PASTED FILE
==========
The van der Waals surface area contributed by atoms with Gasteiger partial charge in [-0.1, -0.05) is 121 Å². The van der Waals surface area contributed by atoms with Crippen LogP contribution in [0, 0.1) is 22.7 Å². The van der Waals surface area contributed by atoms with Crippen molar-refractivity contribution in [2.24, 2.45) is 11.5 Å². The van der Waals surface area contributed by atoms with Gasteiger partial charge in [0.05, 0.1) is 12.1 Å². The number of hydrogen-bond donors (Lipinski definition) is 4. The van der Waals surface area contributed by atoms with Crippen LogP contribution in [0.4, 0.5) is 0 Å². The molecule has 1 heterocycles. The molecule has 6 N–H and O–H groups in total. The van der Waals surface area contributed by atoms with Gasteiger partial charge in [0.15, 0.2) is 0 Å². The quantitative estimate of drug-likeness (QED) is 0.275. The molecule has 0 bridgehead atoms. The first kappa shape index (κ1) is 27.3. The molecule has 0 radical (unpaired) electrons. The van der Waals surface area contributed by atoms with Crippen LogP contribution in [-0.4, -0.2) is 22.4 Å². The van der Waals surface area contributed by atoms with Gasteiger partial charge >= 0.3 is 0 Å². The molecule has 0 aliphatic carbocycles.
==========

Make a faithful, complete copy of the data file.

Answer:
The van der Waals surface area contributed by atoms with Gasteiger partial charge in [-0.1, -0.05) is 121 Å². The van der Waals surface area contributed by atoms with Crippen LogP contribution in [0, 0.1) is 22.7 Å². The van der Waals surface area contributed by atoms with Crippen molar-refractivity contribution in [2.24, 2.45) is 11.5 Å². The van der Waals surface area contributed by atoms with Gasteiger partial charge in [0.05, 0.1) is 12.1 Å². The number of hydrogen-bond donors (Lipinski definition) is 4. The van der Waals surface area contributed by atoms with Crippen LogP contribution in [0.4, 0.5) is 0 Å². The molecule has 1 heterocycles. The molecule has 6 N–H and O–H groups in total. The van der Waals surface area contributed by atoms with Gasteiger partial charge in [0.15, 0.2) is 0 Å². The quantitative estimate of drug-likeness (QED) is 0.275. The molecule has 0 bridgehead atoms. The first kappa shape index (κ1) is 27.3. The molecule has 0 radical (unpaired) electrons. The van der Waals surface area contributed by atoms with Crippen LogP contribution in [-0.4, -0.2) is 22.4 Å². The van der Waals surface area contributed by atoms with Gasteiger partial charge >= 0.3 is 0 Å². The molecule has 0 aliphatic carbocycles.